It should be made clear in the caption of fig 4 what the n>14 is about.
Consider using bench::mark instead of microbenchmark (I read recently that bench is better and the tidyverse people are pushing it now).
Thanks for a very nice article.
- Professional structure (but I have asked for some reorganization).
- References provided are good, but more are needed to substantiate specific claims (see general discussion below).
- Data collection and analysis is good.
- Empirical results on testing and performance optimization seem trustworthy.
- High-level discussion of rules to follow only partly backed up by empirical evidence (see general discussion).
I feel the authors are trying to:
1. Introduce readers to key ideas and tools in software testing.
2. Survey the current state of software testing for R packages.
3. Do both of the above all over again for performance optimization.
The empirical study of how many packages on CRAN do testing and optimization was the most interesting part of the paper for me, but I acknowledge that I'm not representative of likely readers of this paper. I think that the overview of testing the authors give in lines 180-262 is not detailed enough to serve as a tutorial for people who aren't already familiar with the topic, while being too long for people who _are_ already familiar with it. (I feel the same way about the discussion of big-O notation starting at L440.) I therefore recommend that the authors:
1. Put the empirical material on testing and optimization in one section near the front of the paper to show that there is significant room for improvement.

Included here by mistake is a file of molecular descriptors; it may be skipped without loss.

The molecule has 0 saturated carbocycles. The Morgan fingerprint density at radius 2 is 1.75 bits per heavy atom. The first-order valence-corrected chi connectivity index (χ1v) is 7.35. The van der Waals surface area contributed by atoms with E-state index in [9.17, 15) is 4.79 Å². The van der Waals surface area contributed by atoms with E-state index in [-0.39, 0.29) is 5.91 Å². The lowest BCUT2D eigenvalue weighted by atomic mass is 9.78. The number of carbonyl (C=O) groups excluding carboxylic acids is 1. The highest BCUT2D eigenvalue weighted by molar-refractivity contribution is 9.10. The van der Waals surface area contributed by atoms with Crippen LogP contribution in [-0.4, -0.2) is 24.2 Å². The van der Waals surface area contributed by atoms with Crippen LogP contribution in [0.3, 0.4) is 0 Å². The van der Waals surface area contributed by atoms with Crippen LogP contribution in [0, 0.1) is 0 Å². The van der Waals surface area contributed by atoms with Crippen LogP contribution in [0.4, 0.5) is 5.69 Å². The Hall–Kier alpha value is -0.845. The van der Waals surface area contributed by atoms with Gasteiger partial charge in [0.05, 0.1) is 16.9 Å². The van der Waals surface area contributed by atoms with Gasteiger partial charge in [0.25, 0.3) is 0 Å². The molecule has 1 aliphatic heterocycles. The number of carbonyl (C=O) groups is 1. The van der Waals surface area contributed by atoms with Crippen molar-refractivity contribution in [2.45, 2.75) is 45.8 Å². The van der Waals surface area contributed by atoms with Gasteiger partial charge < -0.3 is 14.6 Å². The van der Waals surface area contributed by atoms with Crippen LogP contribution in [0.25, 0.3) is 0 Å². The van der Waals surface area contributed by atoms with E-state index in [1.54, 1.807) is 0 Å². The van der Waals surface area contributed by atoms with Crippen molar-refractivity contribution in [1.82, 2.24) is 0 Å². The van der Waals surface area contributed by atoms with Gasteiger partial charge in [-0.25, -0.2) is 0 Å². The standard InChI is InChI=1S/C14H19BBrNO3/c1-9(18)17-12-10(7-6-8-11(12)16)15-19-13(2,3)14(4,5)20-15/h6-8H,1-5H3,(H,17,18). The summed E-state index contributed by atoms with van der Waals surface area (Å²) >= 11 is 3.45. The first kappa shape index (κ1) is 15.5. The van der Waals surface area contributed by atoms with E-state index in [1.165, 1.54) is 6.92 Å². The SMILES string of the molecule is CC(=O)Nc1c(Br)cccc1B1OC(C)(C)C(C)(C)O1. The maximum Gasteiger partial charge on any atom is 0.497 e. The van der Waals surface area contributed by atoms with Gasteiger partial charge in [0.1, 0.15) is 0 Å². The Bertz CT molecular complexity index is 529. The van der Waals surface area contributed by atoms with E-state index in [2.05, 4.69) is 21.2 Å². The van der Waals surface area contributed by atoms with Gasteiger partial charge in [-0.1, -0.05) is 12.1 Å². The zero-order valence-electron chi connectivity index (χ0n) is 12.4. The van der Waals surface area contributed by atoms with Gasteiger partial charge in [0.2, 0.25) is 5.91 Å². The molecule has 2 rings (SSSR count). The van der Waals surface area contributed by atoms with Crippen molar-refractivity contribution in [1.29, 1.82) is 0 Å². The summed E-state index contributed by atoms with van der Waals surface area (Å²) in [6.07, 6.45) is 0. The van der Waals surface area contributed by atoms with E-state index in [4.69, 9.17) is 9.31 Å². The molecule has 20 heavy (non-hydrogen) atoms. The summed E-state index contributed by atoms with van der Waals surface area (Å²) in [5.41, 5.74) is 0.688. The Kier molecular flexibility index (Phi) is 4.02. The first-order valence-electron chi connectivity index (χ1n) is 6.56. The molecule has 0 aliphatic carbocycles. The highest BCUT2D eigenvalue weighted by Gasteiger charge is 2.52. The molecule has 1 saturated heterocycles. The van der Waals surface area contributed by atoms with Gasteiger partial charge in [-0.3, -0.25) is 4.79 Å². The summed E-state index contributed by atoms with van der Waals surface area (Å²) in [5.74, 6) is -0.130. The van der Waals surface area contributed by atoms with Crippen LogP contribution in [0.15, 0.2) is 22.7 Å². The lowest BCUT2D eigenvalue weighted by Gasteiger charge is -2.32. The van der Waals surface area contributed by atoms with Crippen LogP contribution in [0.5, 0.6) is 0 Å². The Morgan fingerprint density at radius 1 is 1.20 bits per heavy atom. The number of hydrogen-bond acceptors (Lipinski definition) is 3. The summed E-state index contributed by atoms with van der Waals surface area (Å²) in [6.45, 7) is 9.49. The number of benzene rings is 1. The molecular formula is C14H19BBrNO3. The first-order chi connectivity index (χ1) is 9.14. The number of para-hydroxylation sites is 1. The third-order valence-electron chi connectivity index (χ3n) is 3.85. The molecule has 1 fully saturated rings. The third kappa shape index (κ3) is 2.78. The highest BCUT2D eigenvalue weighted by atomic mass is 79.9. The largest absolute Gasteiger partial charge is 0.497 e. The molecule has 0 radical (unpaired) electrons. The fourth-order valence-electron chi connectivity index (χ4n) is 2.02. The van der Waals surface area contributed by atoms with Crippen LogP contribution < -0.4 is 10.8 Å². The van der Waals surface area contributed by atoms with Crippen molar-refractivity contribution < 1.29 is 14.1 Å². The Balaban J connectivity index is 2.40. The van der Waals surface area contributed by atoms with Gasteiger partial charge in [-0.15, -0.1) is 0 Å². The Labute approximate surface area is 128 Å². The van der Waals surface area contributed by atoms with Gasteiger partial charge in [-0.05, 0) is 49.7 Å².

2. Replace the paragraph-length high-level advice on how to test and tune with bulleted lists of rules, each having pointers to longer-form discussions. This will help experienced readers (who will nod at the lists of rules), while also helping newcomers operationalize those rules (which I think they would struggle to do based on the current brief explanations).
3. Expand the examples to show specific applications of the general rules. For example, I would like to see the performance results for the PCCC code on line 413 and following, and then see what changes the authors made to the code to speed it up, and a second set of performance figures. Similarly, in the testing example starting on line 301, I do not know what the bug was that the test found, or how the bug was detected before the test was written and its detection then translated into a test.
28: "we show that reproducible and replicable software tests are not available" -> as written, this is a very strong claim.
39: Introduction of software engineering seems disconnected with preceding material.
69: missing "." between "maintenance" and "Software maintenance"
71: "chief factor" -> isn't people's time the chief factor in _all_ maintenance, not just that for statistical software?
76: "As research scientists tend to think..." -> Are they wrong? I.e., if I assert that the majority of software written by researchers exists to solve one-off problems, rather than to be used repeatedly, is there data to show that I'm wrong?
81: Here and elsewhere, I worry that "best practices" is not validated. There is, for example, no published research showing that the use of version control makes people more productive. (Believe me, I've looked.) I think the authors need to present evidence that various practices actually improve productivity and/or reliability before calling them "best".